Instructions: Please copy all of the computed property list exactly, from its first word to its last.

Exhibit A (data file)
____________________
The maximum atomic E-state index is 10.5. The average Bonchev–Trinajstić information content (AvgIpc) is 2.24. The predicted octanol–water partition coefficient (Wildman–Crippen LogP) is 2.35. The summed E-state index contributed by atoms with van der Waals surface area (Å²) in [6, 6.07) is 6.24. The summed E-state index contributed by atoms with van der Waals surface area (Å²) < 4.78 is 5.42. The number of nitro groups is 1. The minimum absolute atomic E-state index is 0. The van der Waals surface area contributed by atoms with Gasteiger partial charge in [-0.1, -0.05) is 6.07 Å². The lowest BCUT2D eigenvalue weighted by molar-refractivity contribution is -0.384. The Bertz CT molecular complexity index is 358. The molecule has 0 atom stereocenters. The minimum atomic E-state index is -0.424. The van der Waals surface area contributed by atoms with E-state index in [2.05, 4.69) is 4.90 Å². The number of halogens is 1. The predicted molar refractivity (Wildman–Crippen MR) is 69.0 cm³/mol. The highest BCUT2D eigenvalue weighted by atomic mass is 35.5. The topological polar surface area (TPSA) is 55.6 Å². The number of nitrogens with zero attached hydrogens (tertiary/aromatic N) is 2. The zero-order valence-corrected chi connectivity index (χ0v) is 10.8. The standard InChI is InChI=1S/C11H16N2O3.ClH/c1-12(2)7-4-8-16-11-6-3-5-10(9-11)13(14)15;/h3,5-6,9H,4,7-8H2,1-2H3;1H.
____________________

The maximum atomic E-state index is 10.5. The average Bonchev–Trinajstić information content (AvgIpc) is 2.24. The predicted octanol–water partition coefficient (Wildman–Crippen LogP) is 2.35. The summed E-state index contributed by atoms with van der Waals surface area (Å²) in [6, 6.07) is 6.24. The summed E-state index contributed by atoms with van der Waals surface area (Å²) < 4.78 is 5.42. The number of nitro groups is 1. The minimum absolute atomic E-state index is 0. The van der Waals surface area contributed by atoms with Gasteiger partial charge in [-0.1, -0.05) is 6.07 Å². The lowest BCUT2D eigenvalue weighted by molar-refractivity contribution is -0.384. The Bertz CT molecular complexity index is 358. The molecule has 0 atom stereocenters. The minimum atomic E-state index is -0.424. The van der Waals surface area contributed by atoms with E-state index in [2.05, 4.69) is 4.90 Å². The number of halogens is 1. The predicted molar refractivity (Wildman–Crippen MR) is 69.0 cm³/mol. The highest BCUT2D eigenvalue weighted by atomic mass is 35.5. The topological polar surface area (TPSA) is 55.6 Å². The number of nitrogens with zero attached hydrogens (tertiary/aromatic N) is 2. The zero-order valence-corrected chi connectivity index (χ0v) is 10.8. The standard InChI is InChI=1S/C11H16N2O3.ClH/c1-12(2)7-4-8-16-11-6-3-5-10(9-11)13(14)15;/h3,5-6,9H,4,7-8H2,1-2H3;1H.